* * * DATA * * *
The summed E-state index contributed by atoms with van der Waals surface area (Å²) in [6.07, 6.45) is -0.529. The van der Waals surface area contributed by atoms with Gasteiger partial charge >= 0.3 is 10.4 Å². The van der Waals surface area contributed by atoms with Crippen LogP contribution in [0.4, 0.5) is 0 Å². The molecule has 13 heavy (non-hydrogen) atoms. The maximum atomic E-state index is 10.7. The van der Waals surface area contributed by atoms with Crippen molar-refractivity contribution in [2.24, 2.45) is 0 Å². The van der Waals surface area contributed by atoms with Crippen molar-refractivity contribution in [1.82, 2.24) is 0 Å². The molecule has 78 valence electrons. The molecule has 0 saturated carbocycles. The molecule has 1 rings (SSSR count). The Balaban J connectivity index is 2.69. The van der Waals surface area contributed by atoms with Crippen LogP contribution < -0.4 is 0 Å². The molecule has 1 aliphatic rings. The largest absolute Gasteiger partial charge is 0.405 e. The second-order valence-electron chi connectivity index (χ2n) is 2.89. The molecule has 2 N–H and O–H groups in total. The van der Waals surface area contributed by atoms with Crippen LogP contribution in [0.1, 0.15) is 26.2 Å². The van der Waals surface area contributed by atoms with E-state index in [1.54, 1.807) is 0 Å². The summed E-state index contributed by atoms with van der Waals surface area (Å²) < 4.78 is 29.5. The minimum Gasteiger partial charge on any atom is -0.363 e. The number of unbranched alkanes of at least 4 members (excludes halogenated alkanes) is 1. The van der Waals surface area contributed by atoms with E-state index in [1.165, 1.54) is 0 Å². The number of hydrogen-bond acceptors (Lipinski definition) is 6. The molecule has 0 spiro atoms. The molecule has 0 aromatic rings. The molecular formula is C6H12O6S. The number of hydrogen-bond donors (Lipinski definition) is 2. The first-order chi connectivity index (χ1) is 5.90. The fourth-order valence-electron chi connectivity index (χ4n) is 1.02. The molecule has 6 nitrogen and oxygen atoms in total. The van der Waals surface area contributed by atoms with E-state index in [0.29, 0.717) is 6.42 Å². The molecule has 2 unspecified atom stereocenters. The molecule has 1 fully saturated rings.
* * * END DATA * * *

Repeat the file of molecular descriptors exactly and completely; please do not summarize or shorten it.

The summed E-state index contributed by atoms with van der Waals surface area (Å²) in [6.07, 6.45) is -0.529. The van der Waals surface area contributed by atoms with Gasteiger partial charge >= 0.3 is 10.4 Å². The van der Waals surface area contributed by atoms with Crippen LogP contribution in [0.4, 0.5) is 0 Å². The molecule has 13 heavy (non-hydrogen) atoms. The maximum atomic E-state index is 10.7. The van der Waals surface area contributed by atoms with Crippen molar-refractivity contribution in [2.24, 2.45) is 0 Å². The van der Waals surface area contributed by atoms with Crippen molar-refractivity contribution in [1.82, 2.24) is 0 Å². The molecule has 78 valence electrons. The molecule has 0 saturated carbocycles. The molecule has 1 rings (SSSR count). The Balaban J connectivity index is 2.69. The van der Waals surface area contributed by atoms with Crippen LogP contribution < -0.4 is 0 Å². The molecule has 1 aliphatic rings. The largest absolute Gasteiger partial charge is 0.405 e. The second-order valence-electron chi connectivity index (χ2n) is 2.89. The molecule has 2 N–H and O–H groups in total. The van der Waals surface area contributed by atoms with Crippen LogP contribution in [0.1, 0.15) is 26.2 Å². The van der Waals surface area contributed by atoms with E-state index in [1.54, 1.807) is 0 Å². The summed E-state index contributed by atoms with van der Waals surface area (Å²) < 4.78 is 29.5. The minimum Gasteiger partial charge on any atom is -0.363 e. The number of unbranched alkanes of at least 4 members (excludes halogenated alkanes) is 1. The van der Waals surface area contributed by atoms with E-state index in [1.165, 1.54) is 0 Å². The number of hydrogen-bond acceptors (Lipinski definition) is 6. The molecule has 0 spiro atoms. The molecule has 0 aromatic rings. The molecular formula is C6H12O6S. The number of hydrogen-bond donors (Lipinski definition) is 2. The first-order chi connectivity index (χ1) is 5.90. The fourth-order valence-electron chi connectivity index (χ4n) is 1.02. The molecule has 6 nitrogen and oxygen atoms in total. The van der Waals surface area contributed by atoms with E-state index in [0.29, 0.717) is 6.42 Å². The molecule has 2 unspecified atom stereocenters. The molecule has 1 fully saturated rings.